(TheBRHM.com) Jess and the Ancient Ones, Jex Thoth and Lucifer are three of the bands that first come to mind when “occult rock” is brought up. It’s with good reason as those bands really deliver some great albums in that vein.
First of All: What Is Occult Rock?
I will say that it’s also that we’re in the middle of a revival for the quasi-genre. Occult rock is similar in phrasing to glam metal.
Like the 80s glam metal bands, today’s occult rock bands come from different genres—mostly progressive rock, doom metal, and heavy metal—but it’s the lyrical content that puts them under the “occult rock” label.
Looking at 80s glam, most of the bands involved were either heavy metal bands that weren’t the heaviest out or hard rock bands that were heavy metal adjacent.
In the case of occult rock, the lyrical content is more on darkness, systems of magic, horror tales, and old religions and ceremonies. Occult rock’s roots are in the late 1960s progressive rock and psychedelic rock movements.
During this time in music, you have a ton of rock bands that were heavily inspired by blues and folk music. The political climate of the time saw more left wing-leaning tunes about peace, love, life, and just getting along with each other.
In the background you had the slow wheels of the U.S government turning to make changes, riots because things weren’t moving fast enough, and war–there were still noticeable problems.
The summer of love was impacting society and the end of it would impact things further.
As with any period in music, you also have bands that adapt to the sounds being developed in that decade that aim to push it further. This push could come in the form of complexity, atmosphere, or lyrical content.
Like, sure, there were tons of anti-war folk songs and some early hard rock was on tap but what if someone made folk songs about witchcraft? Or progressive rock songs about dark rites? What if psychedelic rock could sound heavier throughout an album?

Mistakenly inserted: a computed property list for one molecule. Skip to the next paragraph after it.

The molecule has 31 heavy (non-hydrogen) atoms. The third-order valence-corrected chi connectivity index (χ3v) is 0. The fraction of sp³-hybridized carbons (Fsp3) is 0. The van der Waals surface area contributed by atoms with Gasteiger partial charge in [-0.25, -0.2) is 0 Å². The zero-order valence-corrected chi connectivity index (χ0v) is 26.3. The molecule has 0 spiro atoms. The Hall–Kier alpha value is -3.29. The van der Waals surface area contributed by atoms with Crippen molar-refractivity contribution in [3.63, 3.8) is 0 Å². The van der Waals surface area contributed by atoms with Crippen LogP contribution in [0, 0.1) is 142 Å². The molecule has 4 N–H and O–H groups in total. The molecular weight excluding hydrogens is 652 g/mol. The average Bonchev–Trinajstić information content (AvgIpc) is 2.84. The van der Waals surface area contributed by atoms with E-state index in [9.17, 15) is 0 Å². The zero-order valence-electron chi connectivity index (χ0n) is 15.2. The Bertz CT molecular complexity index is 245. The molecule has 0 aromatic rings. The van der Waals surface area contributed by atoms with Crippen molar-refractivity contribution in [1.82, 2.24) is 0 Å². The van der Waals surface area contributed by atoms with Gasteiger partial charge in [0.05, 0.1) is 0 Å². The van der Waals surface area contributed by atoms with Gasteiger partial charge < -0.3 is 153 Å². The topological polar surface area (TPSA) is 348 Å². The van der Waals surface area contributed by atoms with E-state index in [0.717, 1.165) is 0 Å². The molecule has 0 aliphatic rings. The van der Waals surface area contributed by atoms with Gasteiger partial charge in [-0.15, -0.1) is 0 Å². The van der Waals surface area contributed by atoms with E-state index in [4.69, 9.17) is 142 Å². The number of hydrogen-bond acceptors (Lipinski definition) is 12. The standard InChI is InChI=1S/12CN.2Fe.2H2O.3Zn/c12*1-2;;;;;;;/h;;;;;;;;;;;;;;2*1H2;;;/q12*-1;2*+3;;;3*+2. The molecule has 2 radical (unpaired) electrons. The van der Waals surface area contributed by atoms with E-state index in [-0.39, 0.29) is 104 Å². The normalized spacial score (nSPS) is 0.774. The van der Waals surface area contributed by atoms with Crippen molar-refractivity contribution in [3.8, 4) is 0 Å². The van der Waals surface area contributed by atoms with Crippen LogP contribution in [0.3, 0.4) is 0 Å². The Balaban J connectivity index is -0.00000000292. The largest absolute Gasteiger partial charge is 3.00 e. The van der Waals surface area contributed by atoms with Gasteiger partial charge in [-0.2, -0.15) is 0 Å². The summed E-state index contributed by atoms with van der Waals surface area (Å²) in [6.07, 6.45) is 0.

What if a band did something different? Something completely outside of the usual for the times. What if there was album that sounded like its contemporaries but ran in a completely different direction.
Coven – Witchcraft Destroys Minds and Reap Souls
Coven is a band near and dear to my heart. With only one notable full-length album to its name, it had a strong impact on today’s occult rock acts. While the lyrical approach is the same as it ever was, a major contribution of Coven came in the form of lead singer Jinx Dawson.
Women singing folk rock or psychedelic rock wasn’t an abnormality in 60s rock. As a matter of fact, good female vocalists have this power to their voice that can how a song sounds compared to if a male vocalist sang the same song.
To put an image in your head, imagine if Meat Loaf sang “Holding Out for a Hero” instead of fellow Jim Steinman collaborator Bonnie Tyler. Who knows, it might still be a great song or it could’ve been a B-side track that was missing something.
With Jinx Dawson, we had a female singer not only doing psychedelic rock but particularly dark psychedelic rock. This was very different for the scene and it was awesome. Also, it seemed pretty appropriate considering the violent, dangerous end of the Summer of Love with the Manson Family murders and the assassinations of JFK earlier in the decade and MLK Jr towards the end of it.
Coven’s debut a 46-minute listen featuring horror tales, dark history, witchcraft, and even part of a black mass as the band was at one time the house band for the original Church of Satan. It’s pretty much a late 1960s psychedelic outing. If the lyrics had been different and the black mass dropped, this would’ve been similar to other rock albums released during the 1960s.
The imagery and lyrics moved Coven outside of that box—although they would go in a more commercial approach with their 1970s releases.
Even in listening to Witchcraft Destroys Minds and Reap Souls over 50 years later, it holds up. You could see a modern band taking the same approach from music direction to production just to create a vibe or atmosphere for the listener.
While production is much slicker today—even for amateur producers with a barebones homemade studio—the aesthetic stuck around. It adds to the atmosphere of occult rock.
Mind you, the lyrics lack the power and elaborateness of today’s song writers. Witchcraft Destroys Minds and Reap Souls is an album that gets it done as a whole project.
Those lyrics might seem mediocre when pulled from the singing, production, and instrumentals but as a total package, this album is an entertaining listen. It’s groundbreaking without being the best example of the genre.
Normally for reviews I will rate the strength of the tracks on the A-side and B-side and give you the strongest songs on both. However, this album has some very good songs on both sides. It’s pretty consistent throughout, so here are the tracks to whet your palette.
Stand Out Tracks: White Witch of Rose Hall, Coven in Charing Cross, Dignitaries of Hell
Staff Writer; M. Swift
This talented writer is also a podcast host, and comic book fan who loves all things old school. One may also find him on Twitter at; metalswift.